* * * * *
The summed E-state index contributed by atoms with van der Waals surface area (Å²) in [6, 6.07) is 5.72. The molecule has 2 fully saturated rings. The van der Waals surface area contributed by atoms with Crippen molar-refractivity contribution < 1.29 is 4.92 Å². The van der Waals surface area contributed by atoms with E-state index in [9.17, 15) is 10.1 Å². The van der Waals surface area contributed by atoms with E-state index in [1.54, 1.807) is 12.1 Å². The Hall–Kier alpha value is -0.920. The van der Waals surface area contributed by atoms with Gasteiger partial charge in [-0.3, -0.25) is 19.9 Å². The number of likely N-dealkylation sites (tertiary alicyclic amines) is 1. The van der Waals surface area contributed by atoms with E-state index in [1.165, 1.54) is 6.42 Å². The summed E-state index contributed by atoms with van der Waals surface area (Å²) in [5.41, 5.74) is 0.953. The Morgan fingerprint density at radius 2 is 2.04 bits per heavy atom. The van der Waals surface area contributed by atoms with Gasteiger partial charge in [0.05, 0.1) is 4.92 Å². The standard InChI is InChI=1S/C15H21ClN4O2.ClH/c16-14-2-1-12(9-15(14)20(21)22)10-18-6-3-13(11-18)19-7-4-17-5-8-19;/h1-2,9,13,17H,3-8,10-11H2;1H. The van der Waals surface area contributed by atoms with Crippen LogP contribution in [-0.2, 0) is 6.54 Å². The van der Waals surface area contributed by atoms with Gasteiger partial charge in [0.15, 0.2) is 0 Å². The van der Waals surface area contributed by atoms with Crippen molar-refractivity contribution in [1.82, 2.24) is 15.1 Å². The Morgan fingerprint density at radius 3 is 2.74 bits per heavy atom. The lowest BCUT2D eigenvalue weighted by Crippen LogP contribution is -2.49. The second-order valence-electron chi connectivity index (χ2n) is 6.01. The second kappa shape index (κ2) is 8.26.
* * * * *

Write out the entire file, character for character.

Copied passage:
The summed E-state index contributed by atoms with van der Waals surface area (Å²) in [6, 6.07) is 5.72. The molecule has 2 fully saturated rings. The van der Waals surface area contributed by atoms with Crippen molar-refractivity contribution < 1.29 is 4.92 Å². The van der Waals surface area contributed by atoms with E-state index in [9.17, 15) is 10.1 Å². The van der Waals surface area contributed by atoms with E-state index in [1.54, 1.807) is 12.1 Å². The Hall–Kier alpha value is -0.920. The van der Waals surface area contributed by atoms with Gasteiger partial charge in [-0.3, -0.25) is 19.9 Å². The number of likely N-dealkylation sites (tertiary alicyclic amines) is 1. The van der Waals surface area contributed by atoms with E-state index in [1.165, 1.54) is 6.42 Å². The summed E-state index contributed by atoms with van der Waals surface area (Å²) in [5.41, 5.74) is 0.953. The Morgan fingerprint density at radius 2 is 2.04 bits per heavy atom. The van der Waals surface area contributed by atoms with Gasteiger partial charge in [0.05, 0.1) is 4.92 Å². The standard InChI is InChI=1S/C15H21ClN4O2.ClH/c16-14-2-1-12(9-15(14)20(21)22)10-18-6-3-13(11-18)19-7-4-17-5-8-19;/h1-2,9,13,17H,3-8,10-11H2;1H. The van der Waals surface area contributed by atoms with Crippen LogP contribution in [-0.2, 0) is 6.54 Å². The van der Waals surface area contributed by atoms with Gasteiger partial charge in [0.15, 0.2) is 0 Å². The van der Waals surface area contributed by atoms with Crippen molar-refractivity contribution in [1.82, 2.24) is 15.1 Å². The Morgan fingerprint density at radius 3 is 2.74 bits per heavy atom. The lowest BCUT2D eigenvalue weighted by Crippen LogP contribution is -2.49. The second-order valence-electron chi connectivity index (χ2n) is 6.01. The second kappa shape index (κ2) is 8.26.